"Today I am announcing the United States is targeting the main artery of Russia's economy. We're banning all imports of Russian oil and gas and energy," Biden said in remarks from the White House. "That means Russian oil will no longer be acceptable at US ports and the American people will deal another powerful blow to Putin's war machine."
The US expected to make the move unilaterally, without its European allies, due to disagreement among European nations about whether to ban Russian energy imports. EU countries have significantly more exposure to Russian energy than the US. Not long before Biden's announcement, the United Kingdom announced that it planned to phase out Russian oil imports by the end of the year.
US officials decided, given the extreme political pressure at home, they could move without their full coalition and not create major issues. Bloomberg was first to report the move.
Biden emphasized in his remarks that his decision will likely hurt Americans at the gas pump.
"The decision today is not without cost here at home," Biden said. "Putin's war is already hurting American families at the gas pump. Since Putin began his military build-up at Ukrainian borders, just since then, the price of gas at the pump in America went up 75 cents and with this action it's going to go up further. I'm going to do everything I can to minimize Putin's price hike here at home."
The President also warned companies against price gouging during a time of crisis.
"To the oil and gas companies and to the finance firms that back them: We understand Putin's war against the people of Ukraine is causing prices to rise. We get that. That's self-evident. But, but, but, but -- it's no excuse to exercise excessive price increases or padding profits or any kind of effort to exploit this situation or American consumers, exploit them. Russia's aggression is costing us all. And it's no time for profiteering or price gouging," Biden said.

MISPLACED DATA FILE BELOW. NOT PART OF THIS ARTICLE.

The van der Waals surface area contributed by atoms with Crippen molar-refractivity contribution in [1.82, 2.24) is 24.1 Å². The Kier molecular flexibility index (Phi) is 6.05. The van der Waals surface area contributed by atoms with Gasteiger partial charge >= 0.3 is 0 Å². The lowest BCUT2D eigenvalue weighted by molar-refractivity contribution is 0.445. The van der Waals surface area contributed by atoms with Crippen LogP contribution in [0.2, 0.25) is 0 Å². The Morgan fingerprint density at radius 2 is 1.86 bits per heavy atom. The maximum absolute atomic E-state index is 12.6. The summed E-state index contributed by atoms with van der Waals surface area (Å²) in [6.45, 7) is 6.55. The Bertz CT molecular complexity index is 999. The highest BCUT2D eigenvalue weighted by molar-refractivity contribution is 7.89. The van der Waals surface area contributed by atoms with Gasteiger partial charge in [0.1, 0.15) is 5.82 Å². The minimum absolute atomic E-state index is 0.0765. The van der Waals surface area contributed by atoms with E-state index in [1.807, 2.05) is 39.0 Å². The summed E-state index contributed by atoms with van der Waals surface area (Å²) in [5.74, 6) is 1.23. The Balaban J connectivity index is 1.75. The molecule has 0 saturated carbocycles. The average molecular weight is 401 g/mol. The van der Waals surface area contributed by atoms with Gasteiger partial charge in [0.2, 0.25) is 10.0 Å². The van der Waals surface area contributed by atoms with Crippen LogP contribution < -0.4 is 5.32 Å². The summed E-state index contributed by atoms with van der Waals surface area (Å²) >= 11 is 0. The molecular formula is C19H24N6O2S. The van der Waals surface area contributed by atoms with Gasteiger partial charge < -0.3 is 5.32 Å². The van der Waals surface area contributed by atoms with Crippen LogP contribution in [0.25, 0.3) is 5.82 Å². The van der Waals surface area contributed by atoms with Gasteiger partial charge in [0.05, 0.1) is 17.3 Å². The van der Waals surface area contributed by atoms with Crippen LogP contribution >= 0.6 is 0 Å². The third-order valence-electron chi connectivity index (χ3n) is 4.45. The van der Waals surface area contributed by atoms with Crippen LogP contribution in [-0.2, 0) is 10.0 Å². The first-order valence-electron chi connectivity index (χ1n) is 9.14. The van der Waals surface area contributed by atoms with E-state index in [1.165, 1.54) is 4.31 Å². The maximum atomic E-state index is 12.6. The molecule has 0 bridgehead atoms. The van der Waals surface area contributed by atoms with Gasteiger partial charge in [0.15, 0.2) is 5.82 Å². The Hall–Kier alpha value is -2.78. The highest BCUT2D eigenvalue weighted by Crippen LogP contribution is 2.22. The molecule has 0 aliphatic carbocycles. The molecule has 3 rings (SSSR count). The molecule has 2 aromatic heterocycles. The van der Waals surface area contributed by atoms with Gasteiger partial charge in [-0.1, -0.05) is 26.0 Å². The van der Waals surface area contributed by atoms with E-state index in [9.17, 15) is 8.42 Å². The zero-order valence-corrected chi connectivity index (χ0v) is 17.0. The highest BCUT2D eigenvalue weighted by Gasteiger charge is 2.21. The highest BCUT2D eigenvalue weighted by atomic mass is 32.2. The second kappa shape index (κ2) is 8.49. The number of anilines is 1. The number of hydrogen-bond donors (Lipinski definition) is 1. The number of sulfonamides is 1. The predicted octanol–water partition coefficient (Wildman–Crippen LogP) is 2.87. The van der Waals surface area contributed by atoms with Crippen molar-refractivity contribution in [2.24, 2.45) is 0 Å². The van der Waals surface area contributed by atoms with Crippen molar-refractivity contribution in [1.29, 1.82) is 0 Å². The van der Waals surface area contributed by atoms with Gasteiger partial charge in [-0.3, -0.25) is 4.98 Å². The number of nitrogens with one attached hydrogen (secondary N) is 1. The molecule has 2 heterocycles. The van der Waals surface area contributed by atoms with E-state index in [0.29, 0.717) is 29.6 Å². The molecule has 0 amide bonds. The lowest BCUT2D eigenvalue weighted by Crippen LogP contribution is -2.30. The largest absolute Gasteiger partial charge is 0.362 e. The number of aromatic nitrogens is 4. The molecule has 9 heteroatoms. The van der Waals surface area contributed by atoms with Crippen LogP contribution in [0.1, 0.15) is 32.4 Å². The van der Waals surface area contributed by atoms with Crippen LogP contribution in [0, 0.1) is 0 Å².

US imports from Russia make up a small slice of American energy portfolio -- roughly 8% in 2021, of which only about 3% was crude oil. White House economic officials have been engaged for more than a week as to how to manage any decision to cut off those imports, officials say. The Department of Energy reported that in the last two weeks of February, Russian oil imports dropped to zero as US companies cut ties with Russia, effectively implementing their own ban.
"Significant damage to Russia's economy"
The sanctions the West has slapped on Russia following its unprovoked invasion of Ukraine had so far exempted oil exports.
Biden administration officials also traveled to Venezuela over the weekend to hold discussions on potentially allowing the Venezuela to sell its oil on the international market, which would help replace Russian fuel. Biden may also travel to Saudi Arabia as the US works to convince the kingdom to increase its production. The talks underscore how Russia's invasion has upended international relations and forced the US and other nations to seek out solutions in places they typically have shunned.